The 2004 Parkfield, California, earthquake was recorded by an extensive set of strong-motion instruments well positioned to record details of the motion in the near-fault region, where there has previously been very little recorded data. The strong-motion measurements obtained are highly varied, with significant variations occurring over only a few kilometers. The peak accelerations in the near fault region range from 0.13g to over 1.8g (one of the highest acceleration recorded to date, exceeding the capacity of the recording instrument). The largest accelerations occurred near the northwest end of the inferred rupture zone. These motions are consistent with directivity for a fault rupturing from the hypocenter near Gold Hill toward the northwest. However, accelerations up to 0.8g were also observed in the opposite direction, at the south end of the Cholame Valley near Highway 41, consistent with bilateral rupture, with rupture southeast of the hypocenter. Several stations near and over the rupturing fault recorded relatively weak motions, consistent with seemingly paradoxical observations of low shaking damage near strike-slip faults.
This event had more ground-motion observations within 10 km of the fault than many other earthquakes combined. At moderate distances peak horizontal ground acceleration (pga) values dropped off more rapidly with distance than standard relationships. At close-in distance the wide variation of pga suggests a distance- dependent sigma may be important to consider. The near-fault ground-motion variation is greater than that assumed in ShakeMap interpolations, based on the existing set of observed data. Higher density of stations near faults may be the only means in the near future to reduce uncertainty in the interpolations. Outside of the near- fault zone the variance is closer to that assumed.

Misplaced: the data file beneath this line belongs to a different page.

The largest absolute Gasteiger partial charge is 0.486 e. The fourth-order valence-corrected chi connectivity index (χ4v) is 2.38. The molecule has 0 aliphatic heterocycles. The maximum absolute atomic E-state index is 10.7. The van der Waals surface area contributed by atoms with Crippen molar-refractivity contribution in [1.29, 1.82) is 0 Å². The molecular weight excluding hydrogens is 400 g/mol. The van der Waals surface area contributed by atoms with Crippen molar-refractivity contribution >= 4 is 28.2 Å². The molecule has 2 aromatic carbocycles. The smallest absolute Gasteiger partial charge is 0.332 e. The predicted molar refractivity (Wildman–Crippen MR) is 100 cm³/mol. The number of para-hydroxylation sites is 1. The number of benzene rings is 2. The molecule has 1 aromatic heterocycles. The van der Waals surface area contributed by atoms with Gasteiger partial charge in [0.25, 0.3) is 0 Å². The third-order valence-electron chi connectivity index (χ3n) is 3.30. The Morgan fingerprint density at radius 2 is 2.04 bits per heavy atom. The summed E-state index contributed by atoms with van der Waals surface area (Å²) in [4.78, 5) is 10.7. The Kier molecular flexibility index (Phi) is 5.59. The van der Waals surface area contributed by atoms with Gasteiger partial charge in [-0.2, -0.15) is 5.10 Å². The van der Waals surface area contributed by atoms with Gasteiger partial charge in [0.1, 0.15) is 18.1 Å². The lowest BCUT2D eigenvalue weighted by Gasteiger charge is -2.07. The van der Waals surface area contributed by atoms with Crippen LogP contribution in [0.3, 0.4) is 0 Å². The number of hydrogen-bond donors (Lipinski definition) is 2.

This set of data provides the first case where near-fault radiation has been observed at an adequate number of stations around the fault to allow detailed study of the fault-normal and fault-parallel motion and the near-field S-wave radiation. The fault- normal motions are significant, but they are not large at the central part of the fault, away from the ends. The fault-normal and fault-parallel motions drop off quite rapidly with distance from the fault. Analysis of directivity indicates increased values of peak velocity in the rupture direction. No such dependence is observed in the peak acceleration, except for stations close to the strike of the fault near and beyond the ends of the faulting.